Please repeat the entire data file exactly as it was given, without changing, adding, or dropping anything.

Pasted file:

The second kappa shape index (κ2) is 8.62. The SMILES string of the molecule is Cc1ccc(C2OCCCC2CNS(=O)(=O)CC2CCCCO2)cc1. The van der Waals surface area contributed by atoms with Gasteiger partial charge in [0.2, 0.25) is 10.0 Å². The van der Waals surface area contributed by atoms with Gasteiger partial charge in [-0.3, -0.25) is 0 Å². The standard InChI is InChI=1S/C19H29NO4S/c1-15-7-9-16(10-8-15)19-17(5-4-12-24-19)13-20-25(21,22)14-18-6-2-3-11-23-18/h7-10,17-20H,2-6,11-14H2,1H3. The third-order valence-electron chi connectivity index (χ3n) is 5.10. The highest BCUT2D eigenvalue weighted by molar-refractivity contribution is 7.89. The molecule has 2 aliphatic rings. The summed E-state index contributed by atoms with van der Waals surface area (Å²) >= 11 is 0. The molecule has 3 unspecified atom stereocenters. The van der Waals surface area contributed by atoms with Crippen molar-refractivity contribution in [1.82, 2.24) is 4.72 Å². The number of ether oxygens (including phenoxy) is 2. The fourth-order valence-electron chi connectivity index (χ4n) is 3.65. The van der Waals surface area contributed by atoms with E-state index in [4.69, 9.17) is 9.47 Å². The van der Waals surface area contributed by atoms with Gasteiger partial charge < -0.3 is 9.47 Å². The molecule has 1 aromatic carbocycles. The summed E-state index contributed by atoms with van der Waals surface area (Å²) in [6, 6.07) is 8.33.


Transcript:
The second kappa shape index (κ2) is 8.62. The SMILES string of the molecule is Cc1ccc(C2OCCCC2CNS(=O)(=O)CC2CCCCO2)cc1. The van der Waals surface area contributed by atoms with Gasteiger partial charge in [0.2, 0.25) is 10.0 Å². The van der Waals surface area contributed by atoms with Gasteiger partial charge in [-0.3, -0.25) is 0 Å². The standard InChI is InChI=1S/C19H29NO4S/c1-15-7-9-16(10-8-15)19-17(5-4-12-24-19)13-20-25(21,22)14-18-6-2-3-11-23-18/h7-10,17-20H,2-6,11-14H2,1H3. The third-order valence-electron chi connectivity index (χ3n) is 5.10. The highest BCUT2D eigenvalue weighted by molar-refractivity contribution is 7.89. The molecule has 2 aliphatic rings. The summed E-state index contributed by atoms with van der Waals surface area (Å²) >= 11 is 0. The molecule has 3 unspecified atom stereocenters. The van der Waals surface area contributed by atoms with Crippen molar-refractivity contribution in [1.82, 2.24) is 4.72 Å². The number of ether oxygens (including phenoxy) is 2. The fourth-order valence-electron chi connectivity index (χ4n) is 3.65. The van der Waals surface area contributed by atoms with E-state index in [4.69, 9.17) is 9.47 Å². The van der Waals surface area contributed by atoms with Gasteiger partial charge < -0.3 is 9.47 Å². The molecule has 1 aromatic carbocycles. The summed E-state index contributed by atoms with van der Waals surface area (Å²) in [6, 6.07) is 8.33.